This smartphone uses a modified Android operating system to prevent security break-outs, allowing parents to control child devices remotely anytime via apps.
Parents will also be able to give children access to the selected apps or specify profiles containing a specific set of apps that can be accessed. For example, when enabling the "Study mode" profile, children will only be able to access apps related to education, such as calculators, Word, and more.
Not only that, parents can also block the homescreen on the phone and replace it with an activity command. This is another way to tell the child what to do next. However, this device has a number of internal restrictions.
These limits are intended to prevent children from taking dishonest acts to avoid or reduce the portion of parental control and supervision. The child will not be able to disable the phone or disable the location tracking feature. That feature will only become disabled when the phone runs out of battery power.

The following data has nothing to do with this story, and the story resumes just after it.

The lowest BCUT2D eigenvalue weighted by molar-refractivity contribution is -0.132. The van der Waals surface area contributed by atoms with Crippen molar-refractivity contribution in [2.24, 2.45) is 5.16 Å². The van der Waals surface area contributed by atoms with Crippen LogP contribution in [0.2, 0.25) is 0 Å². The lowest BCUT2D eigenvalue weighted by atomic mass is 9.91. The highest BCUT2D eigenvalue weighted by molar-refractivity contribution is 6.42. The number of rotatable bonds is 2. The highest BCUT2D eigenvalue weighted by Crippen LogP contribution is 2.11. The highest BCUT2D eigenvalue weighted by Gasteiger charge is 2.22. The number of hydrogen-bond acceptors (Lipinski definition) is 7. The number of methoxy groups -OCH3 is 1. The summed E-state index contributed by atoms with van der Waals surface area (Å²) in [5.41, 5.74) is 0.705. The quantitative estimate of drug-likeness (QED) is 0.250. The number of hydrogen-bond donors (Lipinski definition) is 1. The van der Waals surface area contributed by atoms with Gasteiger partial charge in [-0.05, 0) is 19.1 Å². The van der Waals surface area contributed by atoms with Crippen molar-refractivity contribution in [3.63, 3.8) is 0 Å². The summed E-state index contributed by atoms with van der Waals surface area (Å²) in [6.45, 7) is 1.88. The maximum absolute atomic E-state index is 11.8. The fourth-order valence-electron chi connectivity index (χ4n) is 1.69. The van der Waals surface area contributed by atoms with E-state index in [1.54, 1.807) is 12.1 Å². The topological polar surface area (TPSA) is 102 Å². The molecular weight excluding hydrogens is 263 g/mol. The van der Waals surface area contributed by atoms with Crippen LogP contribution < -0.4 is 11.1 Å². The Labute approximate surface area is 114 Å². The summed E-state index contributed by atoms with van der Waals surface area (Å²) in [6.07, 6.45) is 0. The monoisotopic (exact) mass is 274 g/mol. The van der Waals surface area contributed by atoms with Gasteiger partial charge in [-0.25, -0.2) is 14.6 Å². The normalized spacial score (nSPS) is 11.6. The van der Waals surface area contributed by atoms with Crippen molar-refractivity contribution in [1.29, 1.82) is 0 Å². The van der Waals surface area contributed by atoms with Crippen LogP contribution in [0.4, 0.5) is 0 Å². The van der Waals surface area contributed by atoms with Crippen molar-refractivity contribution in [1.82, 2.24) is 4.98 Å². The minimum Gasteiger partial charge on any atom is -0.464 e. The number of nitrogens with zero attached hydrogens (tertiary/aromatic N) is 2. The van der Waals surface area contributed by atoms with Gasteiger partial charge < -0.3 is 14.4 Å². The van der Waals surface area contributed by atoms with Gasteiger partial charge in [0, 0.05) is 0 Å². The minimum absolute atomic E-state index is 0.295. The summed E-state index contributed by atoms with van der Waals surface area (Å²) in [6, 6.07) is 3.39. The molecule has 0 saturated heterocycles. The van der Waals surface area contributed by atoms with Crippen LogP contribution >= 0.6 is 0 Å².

A number of parties questioned the availability of the market for these devices, because children are not considered interested in having a smartphone that they know has a strict supervision feature. In addition, there are more affordable, even free, ways to control child smartphones via Google Family Link.
Google Family Link is an app that lets users set restrictions on child devices, including banning certain sites, locking apps, and setting up sleep times by switching off the phone.